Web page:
Will snow be home for Christmas?

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As Cliff and I have been forecasting, it’s looking like it’s going to be a tough season for snow, especially in the lower elevations. For the 2018-19 season, we’re predicting about 50 inches of snow for Coeur d’Alene, compared to the normal of 69.8 inches. However, thanks to the warming waters of the Pacific Ocean, much of the moisture that has fallen recently has been in the form of rain.

Our weather patterns did change to the wetter side in November, which was needed as our region was enduring one of the driest summer and early fall seasons in history. But, at this time of year, many residents of North Idaho are hoping for a white Christmas.

As I’ve mentioned in previous columns, based on Cliff’s climatological records dating back to 1895, whenever Coeur d’Alene has seen a white Christmas three years in a row, there has always been a fourth one. However, there has never been a fifth White Christmas, so next year may be a brown Christmas instead. As always, time will tell.

Last week’s moisture across the Inland Northwest was mostly rain in the lower elevations. The rain and snow arrived during the normally wet and mild “new moon” lunar phase. On Dec. 22, we will be entering a “full moon” lunar cycle which is often cooler. Therefore, we do see some storms that still have the potential to produce snow in the lower elevations right around the Christmas holiday. Unlike the previous years when we had a lot of snow for Christmas, this year’s total should be considerably lower, perhaps a few inches at best.

Snowfall across the Inland Northwest is always a “temperature thing.” We need colder air in the upper-levels of the atmosphere with readings at the surface around the upper 20s to near 30 degrees to produce the most snow. Lately, it’s just been too warm.

As of mid-December, we’re still officially in a La Nada, the in-between cooler than normal sea-surface temperature event, La Nina, and the warmer El Nino. However, the latest information is pointing to a weak El Nino event.

Much of the Pacific Ocean is warmer than normal. It’s estimated that over 70 percent of this ocean is showing sea-surface temperatures above average levels. The warmest areas are near Japan, the Gulf of Alaska and along the Equatorial regions. The tremendous warming of the Pacific Ocean is something I haven’t seen in my 25-plus years of watching sea-surface temperatures.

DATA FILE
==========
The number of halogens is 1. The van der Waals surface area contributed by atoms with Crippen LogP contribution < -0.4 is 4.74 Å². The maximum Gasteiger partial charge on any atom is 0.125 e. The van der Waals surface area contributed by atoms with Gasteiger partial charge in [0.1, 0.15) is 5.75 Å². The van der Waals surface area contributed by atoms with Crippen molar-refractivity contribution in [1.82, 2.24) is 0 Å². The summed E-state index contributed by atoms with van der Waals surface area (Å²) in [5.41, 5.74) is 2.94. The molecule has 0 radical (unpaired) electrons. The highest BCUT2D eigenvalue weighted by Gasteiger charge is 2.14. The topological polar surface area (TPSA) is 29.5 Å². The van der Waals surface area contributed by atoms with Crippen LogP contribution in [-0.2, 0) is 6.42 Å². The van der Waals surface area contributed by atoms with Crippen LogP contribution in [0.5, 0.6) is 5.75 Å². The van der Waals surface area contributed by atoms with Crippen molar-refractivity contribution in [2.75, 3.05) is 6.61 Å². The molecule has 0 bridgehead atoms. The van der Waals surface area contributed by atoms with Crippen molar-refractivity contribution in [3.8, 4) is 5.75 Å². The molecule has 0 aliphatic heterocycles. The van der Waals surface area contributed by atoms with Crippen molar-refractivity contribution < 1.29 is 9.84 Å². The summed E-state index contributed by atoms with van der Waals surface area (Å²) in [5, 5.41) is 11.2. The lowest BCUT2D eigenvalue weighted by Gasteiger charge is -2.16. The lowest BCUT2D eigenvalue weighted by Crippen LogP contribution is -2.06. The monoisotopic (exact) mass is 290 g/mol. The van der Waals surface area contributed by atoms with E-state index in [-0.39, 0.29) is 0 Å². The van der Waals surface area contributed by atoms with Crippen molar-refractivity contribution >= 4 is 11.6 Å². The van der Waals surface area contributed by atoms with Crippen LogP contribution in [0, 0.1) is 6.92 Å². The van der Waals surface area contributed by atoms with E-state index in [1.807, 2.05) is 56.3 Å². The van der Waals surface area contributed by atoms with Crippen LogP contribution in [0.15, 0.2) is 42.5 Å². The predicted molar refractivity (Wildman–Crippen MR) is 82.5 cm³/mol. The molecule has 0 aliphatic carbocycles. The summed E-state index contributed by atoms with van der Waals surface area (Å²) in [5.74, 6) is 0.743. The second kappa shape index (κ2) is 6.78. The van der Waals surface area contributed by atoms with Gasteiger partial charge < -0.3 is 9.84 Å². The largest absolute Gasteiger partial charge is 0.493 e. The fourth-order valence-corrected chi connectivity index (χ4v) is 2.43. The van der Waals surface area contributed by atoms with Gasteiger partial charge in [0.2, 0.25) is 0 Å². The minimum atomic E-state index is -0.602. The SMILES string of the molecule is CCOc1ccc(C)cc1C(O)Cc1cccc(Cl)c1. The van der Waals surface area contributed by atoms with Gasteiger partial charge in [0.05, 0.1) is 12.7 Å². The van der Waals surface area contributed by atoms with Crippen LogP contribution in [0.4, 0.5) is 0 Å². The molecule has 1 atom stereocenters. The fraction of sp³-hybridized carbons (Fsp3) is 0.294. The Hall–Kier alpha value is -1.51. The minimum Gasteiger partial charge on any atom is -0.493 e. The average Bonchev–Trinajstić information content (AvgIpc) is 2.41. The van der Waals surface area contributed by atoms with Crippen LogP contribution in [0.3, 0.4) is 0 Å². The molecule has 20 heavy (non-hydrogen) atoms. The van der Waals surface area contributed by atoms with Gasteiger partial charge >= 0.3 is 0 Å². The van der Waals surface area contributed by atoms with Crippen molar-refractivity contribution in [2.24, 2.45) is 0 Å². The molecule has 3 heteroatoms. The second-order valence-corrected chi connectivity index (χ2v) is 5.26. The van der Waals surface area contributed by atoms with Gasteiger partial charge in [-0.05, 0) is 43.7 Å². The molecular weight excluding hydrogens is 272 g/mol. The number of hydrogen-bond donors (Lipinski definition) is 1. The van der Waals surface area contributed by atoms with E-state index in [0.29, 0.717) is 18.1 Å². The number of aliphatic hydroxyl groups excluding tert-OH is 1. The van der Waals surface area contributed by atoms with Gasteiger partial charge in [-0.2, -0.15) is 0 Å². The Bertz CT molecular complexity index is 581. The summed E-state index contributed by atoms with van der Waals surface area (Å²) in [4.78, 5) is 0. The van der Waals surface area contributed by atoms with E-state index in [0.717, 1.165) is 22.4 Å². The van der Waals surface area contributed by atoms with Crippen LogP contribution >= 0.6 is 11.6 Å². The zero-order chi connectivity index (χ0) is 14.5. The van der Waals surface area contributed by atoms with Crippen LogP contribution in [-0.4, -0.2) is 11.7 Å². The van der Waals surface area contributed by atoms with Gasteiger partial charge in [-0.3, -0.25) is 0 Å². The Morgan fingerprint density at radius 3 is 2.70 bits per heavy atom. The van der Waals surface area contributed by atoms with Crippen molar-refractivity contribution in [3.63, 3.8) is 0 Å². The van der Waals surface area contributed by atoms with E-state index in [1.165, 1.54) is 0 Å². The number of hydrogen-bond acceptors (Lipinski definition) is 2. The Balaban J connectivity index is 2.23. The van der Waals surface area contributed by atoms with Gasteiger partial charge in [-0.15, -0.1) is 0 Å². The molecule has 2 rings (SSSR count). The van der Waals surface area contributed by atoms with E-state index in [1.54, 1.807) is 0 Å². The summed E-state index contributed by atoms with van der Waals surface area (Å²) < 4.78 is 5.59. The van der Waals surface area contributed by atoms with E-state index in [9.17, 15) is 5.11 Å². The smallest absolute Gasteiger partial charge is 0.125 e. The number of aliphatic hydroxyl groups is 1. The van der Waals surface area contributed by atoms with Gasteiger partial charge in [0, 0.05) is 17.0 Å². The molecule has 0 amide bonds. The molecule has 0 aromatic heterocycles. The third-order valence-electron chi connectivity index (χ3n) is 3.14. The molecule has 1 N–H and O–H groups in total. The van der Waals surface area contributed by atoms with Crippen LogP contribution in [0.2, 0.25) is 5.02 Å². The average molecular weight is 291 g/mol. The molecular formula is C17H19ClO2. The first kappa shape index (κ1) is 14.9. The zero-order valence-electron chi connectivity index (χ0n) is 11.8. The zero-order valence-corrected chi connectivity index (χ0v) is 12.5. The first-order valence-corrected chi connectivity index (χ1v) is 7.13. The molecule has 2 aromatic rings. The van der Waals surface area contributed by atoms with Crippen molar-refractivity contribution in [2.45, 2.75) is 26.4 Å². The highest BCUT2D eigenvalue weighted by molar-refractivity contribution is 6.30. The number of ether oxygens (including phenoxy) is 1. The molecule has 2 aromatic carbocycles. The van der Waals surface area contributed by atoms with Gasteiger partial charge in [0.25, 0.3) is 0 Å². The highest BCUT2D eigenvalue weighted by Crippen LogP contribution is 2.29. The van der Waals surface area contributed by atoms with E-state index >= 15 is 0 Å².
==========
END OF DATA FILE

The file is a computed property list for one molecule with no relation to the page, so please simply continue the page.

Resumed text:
It’s still possible that a new El Nino will be declared later this month or in January. The World Meteorological Organization predicts a 75 to 80 percent chance we will see the declaration of this warm-water phenomenon between now and February.


Since Cliff has been in Coeur d’Alene, he has been dedicated to the measurement of snowfall at his station. To answer the many questions concerning the times per day that local Coeur d’Alene area snowfall is measured and exactly where these measurements take place, Cliff measures the snowfall, and liquid precipitation as well, every four hours, six times a day, 365 days a year. Now that’s what I call dedication.

He also measures the snow depths at three separate locations in his back yard, including the flat deck that’s away from both the house and trees or other obstructions. Then, he averages out the three measurements for maximum accuracy. It’s almost hard to believe, but the guy has been measuring snow now for over 65 years!

Cliff systematically measures snow before it melts. If it falls as snow, it’s measured as snow. In this “banana belt” of weather, we usually see a tremendous amount of melting, especially below 2,500 feet, even in the dead of winter. Therefore, there is a loss of accuracy if snowfall is measured only once per day.


In terms of our weather for the rest of this year and into early January, we should continue to have above normal moisture as a series of storms is expected to move into the region from the Pacific Ocean. More wet weather is expected this week, but mostly in the form of rain in the lower elevations as the air masses are expected to be mild. But, as I’ve said earlier, a few degrees can make all the difference. If some of that cold air manages to sneak in, the rain could change to snow in Coeur d’Alene and surrounding regions.

As I’ve mentioned, next week’s weather pattern does look colder, so there is a chance of measurable snowfall across much of the area. There is a chance we could see some snow at the end of this week. Cliff and I also see one of those storms that is expected to arrive around Christmas Eve or Christmas Day. There is another system that may produce more snowfall toward the end of next week as well.

Despite the recent rain in the valley locations, the mountains have been getting the snow. There is about 40 inches on the ground at Silver Mountain with close to 60 inches at the summit of Lookout Pass.


Contact Randy Mann at randy@longrangeweather.com

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